The 12th Invest in ME Conference, Part 1
OverTheHills presents the first article in a series of three about the recent 12th Invest In ME international Conference (IIMEC12) in London.
Discuss the article on the Forums.

Imperial College XMRV Study - Media Response

Discussion in 'Media, Interviews, Blogs, Talks, Events about XMRV' started by Cort, Jan 5, 2010.

  1. Cort

    Cort Phoenix Rising Founder

    CFIDS Association Asserts Imperial College Not a Valid Replication Attempt

    XMRV Negative Results Emphasize Need for Robust Replication StudyShare
    Today at 3:51pm
    Suzanne D. Vernon, PhD
    Scientific Director

    A study testing for evidence of XMRV infection in CFS patients in the United Kingdom has reported negative results. This is the first publication following the article in the top-ranked journal Science from researchers at the Whittemore Peterson Institute, the National Cancer Institute and Cleveland Clinic that garnered worldwide attention from the media and scientific community. The new report, published Jan. 6, 2010, in the open access online journal PLoS ONE, failed to detect XMRV in CFS, but should not be considered a valid attempt to replicate the findings described by Lombardi et al., in the Oct. 8, 2009 Science article.

    The PLoS ONE paper by Otto Erlwein, Steve Kaye, Myra O. McClure, Jonathan Weber, Gillian Wills, David Collier, Simon Wessely and Anthony Cleare is titled, Failure to detect the Novel Retrovirus XMRV in Chronic Fatigue Syndrome. The investigators tested peripheral blood DNA from 186 routine clinic attendees who met 1994 (Fukuda) CFS case definition criteria and were well-characterized from participation in prior neuroendocrine and cognitive behavioral therapy studies. These 186 CFS patients were reported to be unwell for a median of four years with high levels of fatigue and disability.

    This team of researchers used a special type of DNA xeroxing called nested polymerase chain reaction (PCR) reaction to amplify specific segments of the XMRV proviral DNA from the genomic DNA obtained from these 186 CFS subjects. In essence, they were looking to see if XMRV genetic material had integrated into human genetic material, which is a key characteristic of retroviral infection. The experiment included positive, negative and contamination controls, but did not test any samples taken from healthy subjects. The samples were coded so that the origin of the DNA was not known to the person conducting the PCR assays. XMRV was not detected in any of the 186 samples.

    Can this study be considered comparable to the results published by Lombardi et al., in Science? In short, no. Both studies included CFS patients defined by the 1994 case definition criteria, but this is where the comparability ends. Here are some of the ways the PLoS ONE and Science methods differ:
    The blood was collected from CFS patients in different types of blood collection tubes.

    The genomic DNA was extracted and purified using different techniques.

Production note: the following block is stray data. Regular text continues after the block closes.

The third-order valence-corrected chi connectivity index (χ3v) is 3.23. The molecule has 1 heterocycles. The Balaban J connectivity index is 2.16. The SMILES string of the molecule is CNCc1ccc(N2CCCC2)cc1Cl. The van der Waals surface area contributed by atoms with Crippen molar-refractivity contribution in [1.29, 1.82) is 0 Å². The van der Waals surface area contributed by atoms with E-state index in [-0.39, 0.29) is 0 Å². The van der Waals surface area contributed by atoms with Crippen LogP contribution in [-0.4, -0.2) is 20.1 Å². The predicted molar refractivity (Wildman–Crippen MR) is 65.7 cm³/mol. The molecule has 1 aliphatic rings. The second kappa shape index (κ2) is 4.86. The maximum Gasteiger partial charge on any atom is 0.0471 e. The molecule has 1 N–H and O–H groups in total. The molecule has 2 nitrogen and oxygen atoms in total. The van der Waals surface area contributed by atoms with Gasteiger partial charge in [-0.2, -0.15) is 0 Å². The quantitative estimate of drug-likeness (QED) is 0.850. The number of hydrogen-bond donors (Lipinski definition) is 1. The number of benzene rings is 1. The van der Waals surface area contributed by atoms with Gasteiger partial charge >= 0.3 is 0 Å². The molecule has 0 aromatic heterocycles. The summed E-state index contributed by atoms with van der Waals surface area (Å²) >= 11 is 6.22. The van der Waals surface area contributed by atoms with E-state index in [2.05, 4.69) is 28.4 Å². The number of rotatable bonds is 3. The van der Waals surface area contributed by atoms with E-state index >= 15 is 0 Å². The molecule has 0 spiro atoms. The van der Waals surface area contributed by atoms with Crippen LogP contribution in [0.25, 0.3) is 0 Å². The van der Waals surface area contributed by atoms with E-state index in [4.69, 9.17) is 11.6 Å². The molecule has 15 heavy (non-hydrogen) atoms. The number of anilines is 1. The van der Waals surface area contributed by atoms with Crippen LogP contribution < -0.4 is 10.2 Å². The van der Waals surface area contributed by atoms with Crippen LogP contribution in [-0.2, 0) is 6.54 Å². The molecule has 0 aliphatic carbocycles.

The amount of genomic DNA included in the amplification assay was different.
    Different primer sequences were used that amplified different regions of the XMRV proviral DNA.
    The conditions of the PCR amplification assay were different from the numbers of cycles, to the type of polymerase used.

    Should these differences affect an investigators ability to detect XMRV? To a microbiologist with experience handling samples and studying various infectious agents (as I am), these variances in procedure could make the difference between detecting XMRV or not.

    It very well could be true that XMRV is not present in the U.K. as Erlwein, et al. suggest in their discussion, but it is also possible that the technique used in the PLoS ONE paper was suboptimal due to the different methods employed, when compared to the original experiments conducted by Lombardi, et al.

    The U.S. Department of Health and Human Services Blood XMRV Scientific Research Working Group is conducting a rigorous study to detect XMRV. Multiple laboratories will standardize methods to optimize sensitive detection of XMRV proviral DNA and viral RNA and then, once methods are standardized, these same laboratories will test coded panels of blood samples obtained from healthy blood donors and CFS patients. We look forward to the results of this study and urge that it be completed expeditiously, especially in light of this report from the U.K. In the meantime, be prepared to read about more studies with conflicting findings. Rather than simply accept or dismiss new information, we will help make sense of why discrepant results occur.

    Perhaps the most important statement in the PLoS ONE paper is the acknowledgement by this group of investigators that CFS is an incapacitating organic disease affecting millions of people worldwide. Once XMRV detection methods are optimized and made widely available, we encourage this group of researchers to take another look at XMRV as a possible explanation for the organic basis of CFS in the U.K.

    For a link to the studies referenced and more resources on XMRV, please visit

    Erlwein O, Kaye S, McClure MO, Weber J, Willis G, Collier D, Wessley S, Cleare A. (2010) Failure to detect the novel retrovirus XMRV in chronic fatigue syndrome. PLoS ONE 5(1):e8519. doi:10.1371/journal.pone.0008519